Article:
My Neighbor And I

We don’t know our neighbors very well.  In fact, we hardly know them at all.  Most of the families living on our floor are locals, some of them are Lebanese, and I noticed a few Sudanese-looking kids.  Needless to say, we were surrounded by Arabic-speaking families.  That was until a year ago.

A few days before Eid last year, an Indian family moved into the apartment next door.  I don’t go out much, so I never knew when the Emirati family, who used to stay there, moved out.  One night, while I was home with my mother-in-law, the door bell rang.  It was an Indian woman, who greeted me by saying, “Hi, can I borrow your wiper?”

Apparently, when she and her husband came in a couple of days ago to clean the place up, they forgot to turn off the tap.  The water had flooded the entire apartment.  The building watchman phoned them, because they took all the keys with them too.

And so, I came to know that we were going to have desi neighbors.  Boy, was I thrilled!  Finally, there was someone who could speak our language.  And they have a little girl.  I began planning on how to meet them.

So on Eid last year, with a bowl of some homemade kheer in hand, my mother-in-law and I went over to meet our new neighbors, who didn’t visit us after borrowing our floor wiper.  She welcomed us in.  We sat there, among three other women and two children, who didn’t speak our language.  You see, we eventually learned that day that our new neighbors are from Kerala and didn’t speak Hindi.  They didn’t understand much English either.  Seeing my mother-in-law becoming rather uncomfortable, I decided to leave.

Few weeks later, my mother-in-law tells me, “She didn’t return our bowl yet.”  But I didn’t want to go, so I asked Masood instead, who of course, didn’t agree.  “Why should I go get that bowl?  You brought it there in the first place.”  Of course, he has a point.  Why should he go into someone’s apartment and ask the woman living there for our bowl?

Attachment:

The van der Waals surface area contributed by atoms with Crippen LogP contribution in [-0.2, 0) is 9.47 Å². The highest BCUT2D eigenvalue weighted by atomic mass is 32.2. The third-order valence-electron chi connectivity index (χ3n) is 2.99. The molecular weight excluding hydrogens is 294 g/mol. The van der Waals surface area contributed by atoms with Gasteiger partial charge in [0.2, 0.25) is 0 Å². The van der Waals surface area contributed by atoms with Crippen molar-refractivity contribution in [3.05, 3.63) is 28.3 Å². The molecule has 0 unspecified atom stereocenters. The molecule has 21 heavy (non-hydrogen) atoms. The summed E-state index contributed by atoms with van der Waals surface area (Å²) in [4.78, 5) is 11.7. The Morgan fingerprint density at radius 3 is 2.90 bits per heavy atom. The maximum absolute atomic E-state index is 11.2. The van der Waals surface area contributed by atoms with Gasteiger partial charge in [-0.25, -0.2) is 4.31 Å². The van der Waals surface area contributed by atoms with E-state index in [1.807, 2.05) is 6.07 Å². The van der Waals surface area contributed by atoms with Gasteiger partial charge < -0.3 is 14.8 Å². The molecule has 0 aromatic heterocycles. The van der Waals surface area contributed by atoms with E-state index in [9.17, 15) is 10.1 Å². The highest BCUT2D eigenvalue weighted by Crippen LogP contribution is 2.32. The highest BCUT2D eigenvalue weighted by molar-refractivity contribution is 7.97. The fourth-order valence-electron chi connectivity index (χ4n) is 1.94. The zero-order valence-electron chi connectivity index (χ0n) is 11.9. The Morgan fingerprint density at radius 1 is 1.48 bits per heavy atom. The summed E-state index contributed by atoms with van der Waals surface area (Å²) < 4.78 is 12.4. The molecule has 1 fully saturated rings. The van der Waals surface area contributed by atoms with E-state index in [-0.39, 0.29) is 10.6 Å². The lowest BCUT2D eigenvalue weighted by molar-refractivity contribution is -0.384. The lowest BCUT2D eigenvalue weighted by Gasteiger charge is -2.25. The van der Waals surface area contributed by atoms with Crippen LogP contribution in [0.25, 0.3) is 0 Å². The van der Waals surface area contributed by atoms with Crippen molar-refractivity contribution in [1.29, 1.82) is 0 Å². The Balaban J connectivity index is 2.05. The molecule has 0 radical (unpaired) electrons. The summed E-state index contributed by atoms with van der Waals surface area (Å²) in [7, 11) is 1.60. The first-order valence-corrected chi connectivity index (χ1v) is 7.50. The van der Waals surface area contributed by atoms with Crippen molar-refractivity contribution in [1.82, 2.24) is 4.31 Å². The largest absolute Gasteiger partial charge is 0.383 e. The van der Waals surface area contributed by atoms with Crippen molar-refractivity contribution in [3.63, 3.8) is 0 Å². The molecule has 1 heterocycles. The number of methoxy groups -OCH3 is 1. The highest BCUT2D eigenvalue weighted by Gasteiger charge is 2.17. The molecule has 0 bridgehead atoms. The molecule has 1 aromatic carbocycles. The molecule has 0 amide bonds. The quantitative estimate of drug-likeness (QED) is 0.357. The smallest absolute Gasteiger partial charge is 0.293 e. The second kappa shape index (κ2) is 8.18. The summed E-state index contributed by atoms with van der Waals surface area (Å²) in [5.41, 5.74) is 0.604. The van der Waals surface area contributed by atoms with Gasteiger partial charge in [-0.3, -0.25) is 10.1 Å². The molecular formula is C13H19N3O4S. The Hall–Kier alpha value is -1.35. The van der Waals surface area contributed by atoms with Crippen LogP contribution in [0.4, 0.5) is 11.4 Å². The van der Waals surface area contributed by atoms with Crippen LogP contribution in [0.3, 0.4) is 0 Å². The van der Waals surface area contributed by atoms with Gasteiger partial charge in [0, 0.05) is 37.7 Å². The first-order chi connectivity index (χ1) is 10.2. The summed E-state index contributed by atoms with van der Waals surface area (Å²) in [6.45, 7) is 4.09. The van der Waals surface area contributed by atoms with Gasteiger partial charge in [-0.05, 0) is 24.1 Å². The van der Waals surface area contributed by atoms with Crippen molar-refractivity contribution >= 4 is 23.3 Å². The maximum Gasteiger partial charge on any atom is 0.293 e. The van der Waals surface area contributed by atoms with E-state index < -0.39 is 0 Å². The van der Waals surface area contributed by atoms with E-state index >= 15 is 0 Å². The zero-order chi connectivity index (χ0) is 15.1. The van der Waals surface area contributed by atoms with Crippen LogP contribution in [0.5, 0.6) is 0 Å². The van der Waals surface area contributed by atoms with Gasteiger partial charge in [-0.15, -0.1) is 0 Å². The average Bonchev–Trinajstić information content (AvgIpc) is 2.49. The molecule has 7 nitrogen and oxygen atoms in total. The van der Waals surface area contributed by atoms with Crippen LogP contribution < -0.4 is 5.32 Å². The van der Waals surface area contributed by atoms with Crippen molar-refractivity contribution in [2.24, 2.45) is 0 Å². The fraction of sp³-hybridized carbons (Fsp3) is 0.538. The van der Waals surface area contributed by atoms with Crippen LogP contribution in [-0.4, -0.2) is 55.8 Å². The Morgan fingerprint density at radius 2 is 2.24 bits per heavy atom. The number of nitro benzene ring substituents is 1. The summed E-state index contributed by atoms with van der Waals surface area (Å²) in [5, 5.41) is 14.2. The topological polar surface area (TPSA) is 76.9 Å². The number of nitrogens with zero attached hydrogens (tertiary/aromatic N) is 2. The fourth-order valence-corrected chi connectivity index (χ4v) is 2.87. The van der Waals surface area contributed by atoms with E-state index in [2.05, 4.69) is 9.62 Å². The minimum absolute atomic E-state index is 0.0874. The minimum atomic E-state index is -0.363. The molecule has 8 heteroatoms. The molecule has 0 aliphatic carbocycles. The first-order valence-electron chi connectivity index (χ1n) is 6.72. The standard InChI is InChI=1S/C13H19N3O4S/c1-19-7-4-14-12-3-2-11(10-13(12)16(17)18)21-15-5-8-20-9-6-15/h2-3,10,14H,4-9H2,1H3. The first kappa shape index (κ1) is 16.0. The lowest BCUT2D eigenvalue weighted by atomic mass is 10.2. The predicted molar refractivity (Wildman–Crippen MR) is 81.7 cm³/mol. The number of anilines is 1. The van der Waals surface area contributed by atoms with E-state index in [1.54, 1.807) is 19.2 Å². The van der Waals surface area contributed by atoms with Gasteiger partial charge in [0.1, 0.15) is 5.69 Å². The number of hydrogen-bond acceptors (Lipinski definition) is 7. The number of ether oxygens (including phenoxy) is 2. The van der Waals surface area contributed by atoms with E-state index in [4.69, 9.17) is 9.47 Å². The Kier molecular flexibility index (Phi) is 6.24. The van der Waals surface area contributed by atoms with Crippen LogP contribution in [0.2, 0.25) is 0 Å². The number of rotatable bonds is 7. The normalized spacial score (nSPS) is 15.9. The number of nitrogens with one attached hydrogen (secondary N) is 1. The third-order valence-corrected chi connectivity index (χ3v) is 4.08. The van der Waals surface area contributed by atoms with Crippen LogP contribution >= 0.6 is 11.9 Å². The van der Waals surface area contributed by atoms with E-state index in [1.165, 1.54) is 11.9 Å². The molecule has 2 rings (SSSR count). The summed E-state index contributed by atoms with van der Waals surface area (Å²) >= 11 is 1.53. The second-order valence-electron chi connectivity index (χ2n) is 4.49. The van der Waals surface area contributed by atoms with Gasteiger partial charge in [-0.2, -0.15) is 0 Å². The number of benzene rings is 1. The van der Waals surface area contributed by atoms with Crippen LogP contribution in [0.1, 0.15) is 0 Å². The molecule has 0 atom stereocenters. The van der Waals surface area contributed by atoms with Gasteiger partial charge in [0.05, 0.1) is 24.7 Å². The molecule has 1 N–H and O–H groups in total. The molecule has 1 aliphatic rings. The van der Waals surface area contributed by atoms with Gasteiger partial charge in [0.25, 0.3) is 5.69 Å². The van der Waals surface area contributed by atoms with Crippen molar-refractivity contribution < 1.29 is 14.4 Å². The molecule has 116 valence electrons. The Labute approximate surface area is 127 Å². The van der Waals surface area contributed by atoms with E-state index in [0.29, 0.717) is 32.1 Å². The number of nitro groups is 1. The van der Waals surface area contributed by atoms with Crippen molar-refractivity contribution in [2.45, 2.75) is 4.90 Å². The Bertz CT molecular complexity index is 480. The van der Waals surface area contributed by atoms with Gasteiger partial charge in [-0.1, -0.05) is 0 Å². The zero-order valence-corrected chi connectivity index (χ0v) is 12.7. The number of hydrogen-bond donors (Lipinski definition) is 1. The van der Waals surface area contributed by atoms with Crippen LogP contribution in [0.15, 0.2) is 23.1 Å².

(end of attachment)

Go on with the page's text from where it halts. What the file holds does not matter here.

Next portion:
Therefore, I went next door to get my bowl back.  Our neighbor opened the door, rather surprised to see me standing there.  “Salaam.  How are you doing?”  I didn’t know how else to start the conversation.  “Walaikum Assalam,” she replied, still looking surprised.  She was holding a broom.

“I came to get the bowl, the one which contained the kheer I brought on Eid,”  I told her.  “Ah yes,” she replied, as if she didn’t notice that one of the bowls in her kitchen didn’t belong to her.

While she disappeared into the kitchen, her four-year-old daughter came out from a room, dragging a bucket behind her.  She was in her undies, but wearing all these gold jewellery!  Her embarrased mother suddenly came out, with my bowl, telling the child to go inside.  “I was just about to give her a bath,” she tried to explain.

I took my bowl, thanked her, and returned home.

Since then, I have never heard from my neighbors again.





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27 Responses to My Neighbor And I

  1. masood says:

    They are actually “new bores” not neighbors 🙂

    ~ LOL. I’m still waiting (and hoping) for some friendly people to come around our floor.

  2. hfm says:

    You should try to pop down once again!
    We had neighbours similar to yours, but my elder sister is persistent in making them into friends. Sure enough, they’re lovely!

    ~ Hey, HFM! Welcome to my blog 🙂

    I think about visiting again, you know just ask how she’s doing and all that, but I still remember “the look” she gave me. Frankly speaking, she scares me!

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  4. Ab says:

    Hahaha. My cousin would enjoy this story; he intensely dislikes Malayalam-speaking people.

    ~ I personally don’t have anything against Keralites, but most (not all) of those I met are very discriminative. They, based on my own experience again, usually do not allow non-keralites to get close to them. They always seem to have this invisible wall around them.